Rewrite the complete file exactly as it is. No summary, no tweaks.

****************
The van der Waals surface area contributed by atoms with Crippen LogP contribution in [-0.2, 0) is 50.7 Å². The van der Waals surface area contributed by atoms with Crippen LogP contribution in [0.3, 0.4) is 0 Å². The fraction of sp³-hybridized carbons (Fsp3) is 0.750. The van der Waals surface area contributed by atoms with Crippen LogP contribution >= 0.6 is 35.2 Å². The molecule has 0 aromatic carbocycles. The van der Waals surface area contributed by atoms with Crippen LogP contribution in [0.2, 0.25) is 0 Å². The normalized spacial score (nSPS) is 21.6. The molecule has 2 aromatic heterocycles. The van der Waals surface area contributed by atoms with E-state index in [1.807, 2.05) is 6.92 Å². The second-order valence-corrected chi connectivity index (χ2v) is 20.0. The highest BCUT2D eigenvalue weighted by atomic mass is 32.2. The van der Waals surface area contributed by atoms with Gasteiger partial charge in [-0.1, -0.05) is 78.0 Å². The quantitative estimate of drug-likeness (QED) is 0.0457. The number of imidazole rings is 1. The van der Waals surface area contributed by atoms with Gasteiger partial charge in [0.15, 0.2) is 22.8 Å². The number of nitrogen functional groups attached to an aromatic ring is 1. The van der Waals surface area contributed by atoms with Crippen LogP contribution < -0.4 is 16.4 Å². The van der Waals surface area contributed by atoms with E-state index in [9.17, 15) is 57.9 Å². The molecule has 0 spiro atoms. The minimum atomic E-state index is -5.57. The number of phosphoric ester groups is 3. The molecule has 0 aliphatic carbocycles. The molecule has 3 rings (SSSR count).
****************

The van der Waals surface area contributed by atoms with Crippen LogP contribution in [-0.2, 0) is 50.7 Å². The van der Waals surface area contributed by atoms with Crippen LogP contribution in [0.3, 0.4) is 0 Å². The fraction of sp³-hybridized carbons (Fsp3) is 0.750. The van der Waals surface area contributed by atoms with Crippen LogP contribution >= 0.6 is 35.2 Å². The molecule has 0 aromatic carbocycles. The van der Waals surface area contributed by atoms with Crippen LogP contribution in [0.2, 0.25) is 0 Å². The normalized spacial score (nSPS) is 21.6. The molecule has 2 aromatic heterocycles. The van der Waals surface area contributed by atoms with E-state index in [1.807, 2.05) is 6.92 Å². The second-order valence-corrected chi connectivity index (χ2v) is 20.0. The highest BCUT2D eigenvalue weighted by atomic mass is 32.2. The van der Waals surface area contributed by atoms with Gasteiger partial charge in [-0.1, -0.05) is 78.0 Å². The quantitative estimate of drug-likeness (QED) is 0.0457. The number of imidazole rings is 1. The van der Waals surface area contributed by atoms with Gasteiger partial charge in [0.15, 0.2) is 22.8 Å². The number of nitrogen functional groups attached to an aromatic ring is 1. The van der Waals surface area contributed by atoms with Crippen LogP contribution < -0.4 is 16.4 Å². The van der Waals surface area contributed by atoms with E-state index in [9.17, 15) is 57.9 Å². The molecule has 0 spiro atoms. The minimum atomic E-state index is -5.57. The number of phosphoric ester groups is 3. The molecule has 0 aliphatic carbocycles. The molecule has 3 rings (SSSR count).